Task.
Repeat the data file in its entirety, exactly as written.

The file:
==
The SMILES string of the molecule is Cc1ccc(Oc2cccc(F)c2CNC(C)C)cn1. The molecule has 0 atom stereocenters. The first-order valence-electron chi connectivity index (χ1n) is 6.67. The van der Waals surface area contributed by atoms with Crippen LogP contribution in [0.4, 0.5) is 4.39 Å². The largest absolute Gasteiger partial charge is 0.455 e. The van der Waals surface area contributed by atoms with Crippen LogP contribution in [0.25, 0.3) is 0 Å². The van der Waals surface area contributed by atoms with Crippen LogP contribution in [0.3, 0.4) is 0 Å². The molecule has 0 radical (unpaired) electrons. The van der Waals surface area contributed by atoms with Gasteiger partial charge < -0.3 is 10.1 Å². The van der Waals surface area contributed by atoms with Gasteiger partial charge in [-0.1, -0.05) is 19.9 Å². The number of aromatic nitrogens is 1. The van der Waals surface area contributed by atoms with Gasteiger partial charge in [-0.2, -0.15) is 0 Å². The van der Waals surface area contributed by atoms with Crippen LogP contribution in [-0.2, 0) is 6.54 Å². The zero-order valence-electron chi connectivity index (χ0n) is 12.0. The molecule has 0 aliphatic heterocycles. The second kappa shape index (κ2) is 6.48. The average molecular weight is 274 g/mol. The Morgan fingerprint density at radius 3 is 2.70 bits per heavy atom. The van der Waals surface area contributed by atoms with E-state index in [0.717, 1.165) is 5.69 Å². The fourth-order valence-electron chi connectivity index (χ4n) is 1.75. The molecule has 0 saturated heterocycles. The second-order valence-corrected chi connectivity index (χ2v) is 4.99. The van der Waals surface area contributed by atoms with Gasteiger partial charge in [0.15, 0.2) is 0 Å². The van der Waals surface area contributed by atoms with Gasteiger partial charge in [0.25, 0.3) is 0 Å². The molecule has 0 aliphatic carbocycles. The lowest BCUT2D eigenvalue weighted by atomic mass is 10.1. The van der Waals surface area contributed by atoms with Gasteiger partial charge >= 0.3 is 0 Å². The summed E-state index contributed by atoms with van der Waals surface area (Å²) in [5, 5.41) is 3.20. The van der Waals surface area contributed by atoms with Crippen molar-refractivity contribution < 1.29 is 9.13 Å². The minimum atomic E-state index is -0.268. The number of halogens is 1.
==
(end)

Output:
The SMILES string of the molecule is Cc1ccc(Oc2cccc(F)c2CNC(C)C)cn1. The molecule has 0 atom stereocenters. The first-order valence-electron chi connectivity index (χ1n) is 6.67. The van der Waals surface area contributed by atoms with Crippen LogP contribution in [0.4, 0.5) is 4.39 Å². The largest absolute Gasteiger partial charge is 0.455 e. The van der Waals surface area contributed by atoms with Crippen LogP contribution in [0.25, 0.3) is 0 Å². The van der Waals surface area contributed by atoms with Crippen LogP contribution in [0.3, 0.4) is 0 Å². The molecule has 0 radical (unpaired) electrons. The van der Waals surface area contributed by atoms with Gasteiger partial charge < -0.3 is 10.1 Å². The van der Waals surface area contributed by atoms with Gasteiger partial charge in [-0.1, -0.05) is 19.9 Å². The number of aromatic nitrogens is 1. The van der Waals surface area contributed by atoms with Gasteiger partial charge in [-0.2, -0.15) is 0 Å². The van der Waals surface area contributed by atoms with Crippen LogP contribution in [-0.2, 0) is 6.54 Å². The zero-order valence-electron chi connectivity index (χ0n) is 12.0. The molecule has 0 aliphatic heterocycles. The second kappa shape index (κ2) is 6.48. The average molecular weight is 274 g/mol. The Morgan fingerprint density at radius 3 is 2.70 bits per heavy atom. The van der Waals surface area contributed by atoms with E-state index in [0.717, 1.165) is 5.69 Å². The fourth-order valence-electron chi connectivity index (χ4n) is 1.75. The molecule has 0 saturated heterocycles. The second-order valence-corrected chi connectivity index (χ2v) is 4.99. The van der Waals surface area contributed by atoms with Gasteiger partial charge in [0.15, 0.2) is 0 Å². The van der Waals surface area contributed by atoms with Gasteiger partial charge in [0.25, 0.3) is 0 Å². The molecule has 0 aliphatic carbocycles. The lowest BCUT2D eigenvalue weighted by atomic mass is 10.1. The van der Waals surface area contributed by atoms with Gasteiger partial charge >= 0.3 is 0 Å². The summed E-state index contributed by atoms with van der Waals surface area (Å²) in [5, 5.41) is 3.20. The van der Waals surface area contributed by atoms with Crippen molar-refractivity contribution < 1.29 is 9.13 Å². The minimum atomic E-state index is -0.268. The number of halogens is 1.